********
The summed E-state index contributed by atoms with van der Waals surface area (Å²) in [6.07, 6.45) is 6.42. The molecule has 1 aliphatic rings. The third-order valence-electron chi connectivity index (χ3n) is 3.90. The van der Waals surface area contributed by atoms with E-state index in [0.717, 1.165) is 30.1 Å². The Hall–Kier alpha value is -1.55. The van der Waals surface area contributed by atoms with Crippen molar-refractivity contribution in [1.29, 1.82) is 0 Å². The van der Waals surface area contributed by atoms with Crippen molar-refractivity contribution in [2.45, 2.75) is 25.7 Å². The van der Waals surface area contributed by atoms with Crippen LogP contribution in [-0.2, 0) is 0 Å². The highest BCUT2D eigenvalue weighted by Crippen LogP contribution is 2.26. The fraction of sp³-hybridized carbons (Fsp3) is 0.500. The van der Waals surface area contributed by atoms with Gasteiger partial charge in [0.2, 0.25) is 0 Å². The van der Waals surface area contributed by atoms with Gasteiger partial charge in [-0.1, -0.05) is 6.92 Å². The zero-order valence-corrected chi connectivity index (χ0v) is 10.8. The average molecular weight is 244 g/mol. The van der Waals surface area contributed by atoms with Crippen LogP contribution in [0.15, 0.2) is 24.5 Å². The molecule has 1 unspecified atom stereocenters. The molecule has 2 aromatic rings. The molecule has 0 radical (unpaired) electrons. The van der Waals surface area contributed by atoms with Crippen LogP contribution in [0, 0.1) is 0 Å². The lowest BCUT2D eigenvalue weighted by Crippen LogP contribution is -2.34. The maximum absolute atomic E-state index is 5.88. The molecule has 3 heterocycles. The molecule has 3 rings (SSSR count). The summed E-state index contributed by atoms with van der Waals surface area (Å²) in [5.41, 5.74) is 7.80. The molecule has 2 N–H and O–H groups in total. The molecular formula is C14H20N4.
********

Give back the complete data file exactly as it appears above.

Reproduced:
The summed E-state index contributed by atoms with van der Waals surface area (Å²) in [6.07, 6.45) is 6.42. The molecule has 1 aliphatic rings. The third-order valence-electron chi connectivity index (χ3n) is 3.90. The van der Waals surface area contributed by atoms with E-state index in [0.717, 1.165) is 30.1 Å². The Hall–Kier alpha value is -1.55. The van der Waals surface area contributed by atoms with Crippen molar-refractivity contribution in [1.29, 1.82) is 0 Å². The van der Waals surface area contributed by atoms with Crippen molar-refractivity contribution in [2.45, 2.75) is 25.7 Å². The van der Waals surface area contributed by atoms with Crippen LogP contribution in [-0.2, 0) is 0 Å². The highest BCUT2D eigenvalue weighted by Crippen LogP contribution is 2.26. The fraction of sp³-hybridized carbons (Fsp3) is 0.500. The van der Waals surface area contributed by atoms with Gasteiger partial charge in [0.2, 0.25) is 0 Å². The van der Waals surface area contributed by atoms with Gasteiger partial charge in [-0.1, -0.05) is 6.92 Å². The zero-order valence-corrected chi connectivity index (χ0v) is 10.8. The average molecular weight is 244 g/mol. The van der Waals surface area contributed by atoms with Crippen LogP contribution in [0.15, 0.2) is 24.5 Å². The molecule has 1 unspecified atom stereocenters. The molecule has 2 aromatic rings. The molecule has 0 radical (unpaired) electrons. The van der Waals surface area contributed by atoms with Crippen LogP contribution in [0, 0.1) is 0 Å². The lowest BCUT2D eigenvalue weighted by Crippen LogP contribution is -2.34. The maximum absolute atomic E-state index is 5.88. The molecule has 3 heterocycles. The molecule has 3 rings (SSSR count). The summed E-state index contributed by atoms with van der Waals surface area (Å²) in [5.41, 5.74) is 7.80. The molecule has 2 N–H and O–H groups in total. The molecular formula is C14H20N4.